Russians who support democratic views are in a state of despair after Boris Nemtsov’s murder. No one is likely to be able to replace Nemtsov.
A Greater Asia, stretching from Shanghai to St. Petersburg, could transform the entire continent of Eurasia and have a significant impact on the global balance of power.
The Ukraine showdown is even scarier and more dangerous than most people think: President Putin is making it up as he goes along.
The West should be linking aid to Ukraine to peace rather than war.
Ukraine and the global crisis over it point to the start of a new period in world politics. Great powers—Russia overtly, China covertly—are challenging the U.S.-dominated order. Also, in the foreseeable future, there will be no common security system in Europe.
The new Minsk agreement will not necessarily prevent further escalation, but it might postpone it. The world should work hard to make sure that the shaky truce does not founder, leading to a broader war.
The danger for the EU in the rapprochement between Russia and China lies in the fortification of the Russian economy against sanctions and in an increased assertiveness for China.
Through its actions in Ukraine, Russia wants to consolidate its new strategic perimeter without being drawn into a full-scale war.
Syrian jihad will not be replicated by Central Asian combatants returning home, but fundamentalist ideals are long-established in this region and will not go away.
Eight months of continuous presidential vacuum is bad news for the future of Lebanon’s democracy and stability.
Sending weapons to Ukraine could prolong the country’s agony and distract it from the vital task of reconstruction.
By hosting the seventh summit of the BRICS group, Vladimir Putin will demonstrate to the Russian people and the world that his country is anything but isolated.
As unsavory as it sounds, Obama may need to press for a diplomatic solution with Putin.
To escape the analogy of a revolution, Vladimir Putin must rise above the rapacious elite, and to avoid being overthrown, he must replace it.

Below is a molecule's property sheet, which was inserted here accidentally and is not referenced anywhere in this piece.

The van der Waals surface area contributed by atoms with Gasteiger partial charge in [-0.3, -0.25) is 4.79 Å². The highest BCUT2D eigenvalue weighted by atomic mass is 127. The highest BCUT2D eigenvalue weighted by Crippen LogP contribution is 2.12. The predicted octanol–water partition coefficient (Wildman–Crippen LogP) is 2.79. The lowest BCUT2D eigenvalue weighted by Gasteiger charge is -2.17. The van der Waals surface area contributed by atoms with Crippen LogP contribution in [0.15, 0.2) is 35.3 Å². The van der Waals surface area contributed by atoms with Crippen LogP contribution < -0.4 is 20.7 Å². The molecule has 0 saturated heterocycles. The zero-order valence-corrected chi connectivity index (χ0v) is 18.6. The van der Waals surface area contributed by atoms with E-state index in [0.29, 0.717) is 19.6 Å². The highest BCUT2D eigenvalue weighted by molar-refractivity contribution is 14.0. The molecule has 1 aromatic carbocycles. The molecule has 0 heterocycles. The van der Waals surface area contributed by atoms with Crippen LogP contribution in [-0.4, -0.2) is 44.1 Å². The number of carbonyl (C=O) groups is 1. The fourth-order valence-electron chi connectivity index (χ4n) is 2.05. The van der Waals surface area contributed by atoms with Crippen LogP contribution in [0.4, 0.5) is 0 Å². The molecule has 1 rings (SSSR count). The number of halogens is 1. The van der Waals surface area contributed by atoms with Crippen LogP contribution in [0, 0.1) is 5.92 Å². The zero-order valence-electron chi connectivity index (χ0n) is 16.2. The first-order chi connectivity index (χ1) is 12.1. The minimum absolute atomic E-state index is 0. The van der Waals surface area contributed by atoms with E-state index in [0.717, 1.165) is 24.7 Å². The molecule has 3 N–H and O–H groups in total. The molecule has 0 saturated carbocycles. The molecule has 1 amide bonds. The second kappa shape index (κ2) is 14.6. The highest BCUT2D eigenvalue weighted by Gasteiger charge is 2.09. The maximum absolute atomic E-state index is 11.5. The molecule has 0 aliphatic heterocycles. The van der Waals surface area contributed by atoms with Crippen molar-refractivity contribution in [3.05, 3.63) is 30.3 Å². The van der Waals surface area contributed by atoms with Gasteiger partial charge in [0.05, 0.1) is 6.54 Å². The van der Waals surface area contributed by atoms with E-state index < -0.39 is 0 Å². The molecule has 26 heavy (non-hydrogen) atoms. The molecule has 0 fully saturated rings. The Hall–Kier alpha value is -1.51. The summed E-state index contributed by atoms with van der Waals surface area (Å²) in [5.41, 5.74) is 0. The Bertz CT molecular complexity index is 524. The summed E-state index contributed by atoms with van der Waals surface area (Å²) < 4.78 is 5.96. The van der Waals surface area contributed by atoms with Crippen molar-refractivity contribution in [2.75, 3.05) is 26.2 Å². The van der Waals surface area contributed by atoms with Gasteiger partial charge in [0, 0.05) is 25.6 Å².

For the Russian economic and political system, as well as for the country’s foreign relations, the current economic crisis is an existential one. Russia will exit from it in a very different form from what it is today.
For over two decades, no one in the West felt the need for regulating Russia’s relations with NATO. The lesson of the Napoleonic wars about the need to integrate a former adversary—which was forgotten after WWI—has been forgotten again.
The crisis presents Putin with an opportunity to tighten his grip on business, to see who is loyal and who is not, to pick winners and losers, to decide who will receive state support and whose assets should be “redistributed”.
In 2014, Russia broke out of the post–Cold War order and openly challenged the U.S.-led international system. Moscow’s new course is laid down first and foremost by President Vladimir Putin, but it also reflects the rising power of Russian nationalism.
Despite the large number of bilateral agreements signed as a result of Putin’s visit to Delhi, there are many obstacles to an improved relationship with India that require pragmatic approaches from both sides.
U.S. foreign policy in a more difficult, intrusive world.
Enter your email address to receive the latest Carnegie analysis in your inbox!
You are leaving the Carnegie–Tsinghua Center for Global Policy's website and entering another Carnegie global site.